12/16/2009 1:02:54 AM ET We are not the Army and we are not the Marines. They have portions of the duty day dedicated to physical fitness. We pull 12 hr shifts in the Air Force, are supervisors, work extra hours after the duty day ends, work multiple programs in our work centers, are family men and women strive for personal self improvement through volunteering and taking classes not to mention the amount of time we need to use prepping ourselves for promotion testing and on top of all that you are telling us we are basically going to have to throw in about 7-10 hours a week at the gym Give me a break.
Fred, San Antonio
12/8/2009 6:32:36 PM ET Expect A LOT of airmen to write their senators and congressmenwomen when this gets out of hand. Not everyone is going to fulfill the Air Force's fairytale dream of being the perfect airman be it by their own doings or or by their genetic makeup. In short, this program, like the ones that preceded it, will BE DOOMED TO FAIL.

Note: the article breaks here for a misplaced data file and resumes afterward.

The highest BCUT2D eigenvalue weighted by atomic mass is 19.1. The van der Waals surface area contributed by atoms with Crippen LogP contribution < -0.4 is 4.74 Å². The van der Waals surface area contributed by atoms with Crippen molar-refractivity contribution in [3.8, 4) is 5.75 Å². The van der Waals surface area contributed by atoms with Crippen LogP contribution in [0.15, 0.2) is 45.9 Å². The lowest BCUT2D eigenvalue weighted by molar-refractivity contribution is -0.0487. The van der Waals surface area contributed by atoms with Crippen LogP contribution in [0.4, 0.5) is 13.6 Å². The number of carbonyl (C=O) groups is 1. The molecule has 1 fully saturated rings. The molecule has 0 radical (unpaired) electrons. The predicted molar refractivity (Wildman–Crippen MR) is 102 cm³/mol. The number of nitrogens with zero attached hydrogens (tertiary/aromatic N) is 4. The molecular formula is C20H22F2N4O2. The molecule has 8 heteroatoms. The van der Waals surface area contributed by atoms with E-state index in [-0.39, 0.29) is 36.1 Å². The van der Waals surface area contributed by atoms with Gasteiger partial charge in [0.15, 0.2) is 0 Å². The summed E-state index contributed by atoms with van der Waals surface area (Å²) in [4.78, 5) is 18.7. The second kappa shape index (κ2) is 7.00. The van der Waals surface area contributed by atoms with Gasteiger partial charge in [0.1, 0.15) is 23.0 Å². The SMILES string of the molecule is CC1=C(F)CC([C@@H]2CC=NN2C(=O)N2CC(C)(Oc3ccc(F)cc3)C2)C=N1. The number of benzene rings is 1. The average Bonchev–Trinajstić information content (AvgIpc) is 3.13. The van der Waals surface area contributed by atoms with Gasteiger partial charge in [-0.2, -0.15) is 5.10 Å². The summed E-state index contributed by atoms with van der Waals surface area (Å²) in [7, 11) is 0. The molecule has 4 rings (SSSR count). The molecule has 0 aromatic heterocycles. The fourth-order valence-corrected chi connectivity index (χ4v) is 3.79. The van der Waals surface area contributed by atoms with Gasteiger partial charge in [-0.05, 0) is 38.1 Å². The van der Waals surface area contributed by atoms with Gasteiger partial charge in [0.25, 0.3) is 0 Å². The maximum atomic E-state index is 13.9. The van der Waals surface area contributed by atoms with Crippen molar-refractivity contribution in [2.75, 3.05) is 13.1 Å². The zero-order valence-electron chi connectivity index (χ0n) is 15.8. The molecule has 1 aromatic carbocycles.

11/24/2009 9:29:01 AM ET @Nick Really Max or you're out Ok but you have fun pulling the workload left behind by everyone who would've scored perhaps an 89 or 90 including deployments.
SSgt May, RAF Mildenhall
11/23/2009 3:47:25 PM ET How about rewarding someone for scoring a 90 by giving him or her a pass on the next test. I think they proved they are fit enough.